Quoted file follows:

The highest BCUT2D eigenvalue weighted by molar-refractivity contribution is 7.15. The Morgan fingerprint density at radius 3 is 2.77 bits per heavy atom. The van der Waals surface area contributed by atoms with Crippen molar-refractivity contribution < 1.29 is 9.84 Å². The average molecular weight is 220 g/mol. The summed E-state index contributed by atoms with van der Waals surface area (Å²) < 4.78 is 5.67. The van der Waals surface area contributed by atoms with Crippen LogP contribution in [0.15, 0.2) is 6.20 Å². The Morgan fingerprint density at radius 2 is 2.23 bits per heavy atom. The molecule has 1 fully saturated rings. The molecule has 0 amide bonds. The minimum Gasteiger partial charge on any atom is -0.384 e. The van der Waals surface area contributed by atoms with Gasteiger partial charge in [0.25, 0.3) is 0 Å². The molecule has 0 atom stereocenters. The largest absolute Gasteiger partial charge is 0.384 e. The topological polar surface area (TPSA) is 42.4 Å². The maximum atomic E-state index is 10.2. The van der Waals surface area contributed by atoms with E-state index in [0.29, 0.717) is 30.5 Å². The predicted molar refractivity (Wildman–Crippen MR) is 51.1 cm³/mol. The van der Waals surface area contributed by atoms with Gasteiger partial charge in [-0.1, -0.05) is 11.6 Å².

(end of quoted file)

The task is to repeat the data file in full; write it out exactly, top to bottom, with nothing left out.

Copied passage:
The highest BCUT2D eigenvalue weighted by molar-refractivity contribution is 7.15. The Morgan fingerprint density at radius 3 is 2.77 bits per heavy atom. The van der Waals surface area contributed by atoms with Crippen molar-refractivity contribution < 1.29 is 9.84 Å². The average molecular weight is 220 g/mol. The summed E-state index contributed by atoms with van der Waals surface area (Å²) < 4.78 is 5.67. The van der Waals surface area contributed by atoms with Crippen LogP contribution in [0.15, 0.2) is 6.20 Å². The Morgan fingerprint density at radius 2 is 2.23 bits per heavy atom. The molecule has 1 fully saturated rings. The molecule has 0 amide bonds. The minimum Gasteiger partial charge on any atom is -0.384 e. The van der Waals surface area contributed by atoms with Gasteiger partial charge in [0.25, 0.3) is 0 Å². The molecule has 0 atom stereocenters. The largest absolute Gasteiger partial charge is 0.384 e. The topological polar surface area (TPSA) is 42.4 Å². The maximum atomic E-state index is 10.2. The van der Waals surface area contributed by atoms with E-state index in [0.29, 0.717) is 30.5 Å². The predicted molar refractivity (Wildman–Crippen MR) is 51.1 cm³/mol. The van der Waals surface area contributed by atoms with Gasteiger partial charge in [-0.1, -0.05) is 11.6 Å².